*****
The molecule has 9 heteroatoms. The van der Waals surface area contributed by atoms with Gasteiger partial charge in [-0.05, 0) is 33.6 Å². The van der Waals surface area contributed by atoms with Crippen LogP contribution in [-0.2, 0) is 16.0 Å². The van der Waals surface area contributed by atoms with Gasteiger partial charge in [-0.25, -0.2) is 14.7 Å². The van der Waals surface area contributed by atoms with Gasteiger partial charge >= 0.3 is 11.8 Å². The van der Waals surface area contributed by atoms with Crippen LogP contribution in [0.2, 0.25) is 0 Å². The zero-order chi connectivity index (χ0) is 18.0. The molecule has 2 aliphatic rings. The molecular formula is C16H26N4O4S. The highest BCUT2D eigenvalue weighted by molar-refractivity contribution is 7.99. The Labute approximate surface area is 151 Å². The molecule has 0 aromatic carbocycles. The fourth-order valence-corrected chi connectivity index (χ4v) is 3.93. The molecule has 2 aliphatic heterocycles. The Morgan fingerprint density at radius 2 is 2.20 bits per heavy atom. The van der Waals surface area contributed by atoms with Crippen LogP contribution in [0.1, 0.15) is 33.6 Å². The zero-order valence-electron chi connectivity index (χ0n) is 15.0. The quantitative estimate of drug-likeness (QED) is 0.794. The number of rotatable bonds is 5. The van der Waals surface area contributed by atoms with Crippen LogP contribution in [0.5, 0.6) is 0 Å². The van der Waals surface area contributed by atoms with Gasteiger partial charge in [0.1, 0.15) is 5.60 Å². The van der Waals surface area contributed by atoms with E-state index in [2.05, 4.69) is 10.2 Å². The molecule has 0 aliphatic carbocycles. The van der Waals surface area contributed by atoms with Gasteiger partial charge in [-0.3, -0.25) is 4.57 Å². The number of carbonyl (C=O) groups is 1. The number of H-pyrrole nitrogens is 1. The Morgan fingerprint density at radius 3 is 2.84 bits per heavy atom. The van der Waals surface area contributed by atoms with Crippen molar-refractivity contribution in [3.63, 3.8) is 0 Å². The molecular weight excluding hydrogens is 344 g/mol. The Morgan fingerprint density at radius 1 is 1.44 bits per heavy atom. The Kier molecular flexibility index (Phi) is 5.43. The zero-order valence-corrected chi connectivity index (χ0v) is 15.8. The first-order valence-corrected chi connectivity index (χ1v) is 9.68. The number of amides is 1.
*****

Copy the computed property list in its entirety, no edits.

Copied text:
The molecule has 9 heteroatoms. The van der Waals surface area contributed by atoms with Gasteiger partial charge in [-0.05, 0) is 33.6 Å². The van der Waals surface area contributed by atoms with Crippen LogP contribution in [-0.2, 0) is 16.0 Å². The van der Waals surface area contributed by atoms with Gasteiger partial charge in [-0.25, -0.2) is 14.7 Å². The van der Waals surface area contributed by atoms with Gasteiger partial charge >= 0.3 is 11.8 Å². The van der Waals surface area contributed by atoms with Crippen LogP contribution in [0.2, 0.25) is 0 Å². The zero-order chi connectivity index (χ0) is 18.0. The molecule has 2 aliphatic rings. The molecular formula is C16H26N4O4S. The highest BCUT2D eigenvalue weighted by molar-refractivity contribution is 7.99. The Labute approximate surface area is 151 Å². The molecule has 0 aromatic carbocycles. The fourth-order valence-corrected chi connectivity index (χ4v) is 3.93. The molecule has 2 aliphatic heterocycles. The Morgan fingerprint density at radius 2 is 2.20 bits per heavy atom. The van der Waals surface area contributed by atoms with Crippen LogP contribution in [0.1, 0.15) is 33.6 Å². The zero-order valence-electron chi connectivity index (χ0n) is 15.0. The quantitative estimate of drug-likeness (QED) is 0.794. The number of rotatable bonds is 5. The van der Waals surface area contributed by atoms with Crippen LogP contribution in [0.5, 0.6) is 0 Å². The van der Waals surface area contributed by atoms with Gasteiger partial charge in [0.1, 0.15) is 5.60 Å². The van der Waals surface area contributed by atoms with E-state index in [2.05, 4.69) is 10.2 Å². The molecule has 0 aliphatic carbocycles. The van der Waals surface area contributed by atoms with Gasteiger partial charge in [-0.3, -0.25) is 4.57 Å². The number of carbonyl (C=O) groups is 1. The number of H-pyrrole nitrogens is 1. The Morgan fingerprint density at radius 3 is 2.84 bits per heavy atom. The van der Waals surface area contributed by atoms with Crippen molar-refractivity contribution in [3.63, 3.8) is 0 Å². The molecular weight excluding hydrogens is 344 g/mol. The Morgan fingerprint density at radius 1 is 1.44 bits per heavy atom. The Kier molecular flexibility index (Phi) is 5.43. The zero-order valence-corrected chi connectivity index (χ0v) is 15.8. The first-order valence-corrected chi connectivity index (χ1v) is 9.68. The number of amides is 1.